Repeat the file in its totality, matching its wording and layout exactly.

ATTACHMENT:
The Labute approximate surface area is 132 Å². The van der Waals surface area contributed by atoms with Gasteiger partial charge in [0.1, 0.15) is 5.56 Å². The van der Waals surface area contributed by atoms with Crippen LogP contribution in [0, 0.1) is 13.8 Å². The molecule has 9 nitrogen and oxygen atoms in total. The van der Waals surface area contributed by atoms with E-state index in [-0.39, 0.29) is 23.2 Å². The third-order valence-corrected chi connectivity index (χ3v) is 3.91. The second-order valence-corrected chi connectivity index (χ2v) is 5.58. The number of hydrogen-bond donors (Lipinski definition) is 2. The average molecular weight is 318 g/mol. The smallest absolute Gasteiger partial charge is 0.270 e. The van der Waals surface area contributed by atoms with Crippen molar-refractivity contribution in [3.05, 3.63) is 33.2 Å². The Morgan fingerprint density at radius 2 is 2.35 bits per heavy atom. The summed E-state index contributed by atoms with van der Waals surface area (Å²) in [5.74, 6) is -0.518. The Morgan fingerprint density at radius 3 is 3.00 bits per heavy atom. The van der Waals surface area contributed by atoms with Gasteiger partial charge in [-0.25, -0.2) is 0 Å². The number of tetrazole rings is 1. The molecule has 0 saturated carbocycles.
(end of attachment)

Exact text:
The Labute approximate surface area is 132 Å². The van der Waals surface area contributed by atoms with Gasteiger partial charge in [0.1, 0.15) is 5.56 Å². The van der Waals surface area contributed by atoms with Crippen LogP contribution in [0, 0.1) is 13.8 Å². The molecule has 9 nitrogen and oxygen atoms in total. The van der Waals surface area contributed by atoms with E-state index in [-0.39, 0.29) is 23.2 Å². The third-order valence-corrected chi connectivity index (χ3v) is 3.91. The second-order valence-corrected chi connectivity index (χ2v) is 5.58. The number of hydrogen-bond donors (Lipinski definition) is 2. The average molecular weight is 318 g/mol. The smallest absolute Gasteiger partial charge is 0.270 e. The van der Waals surface area contributed by atoms with Crippen molar-refractivity contribution in [3.05, 3.63) is 33.2 Å². The Morgan fingerprint density at radius 2 is 2.35 bits per heavy atom. The summed E-state index contributed by atoms with van der Waals surface area (Å²) in [5.74, 6) is -0.518. The Morgan fingerprint density at radius 3 is 3.00 bits per heavy atom. The van der Waals surface area contributed by atoms with Gasteiger partial charge in [-0.25, -0.2) is 0 Å². The number of tetrazole rings is 1. The molecule has 0 saturated carbocycles.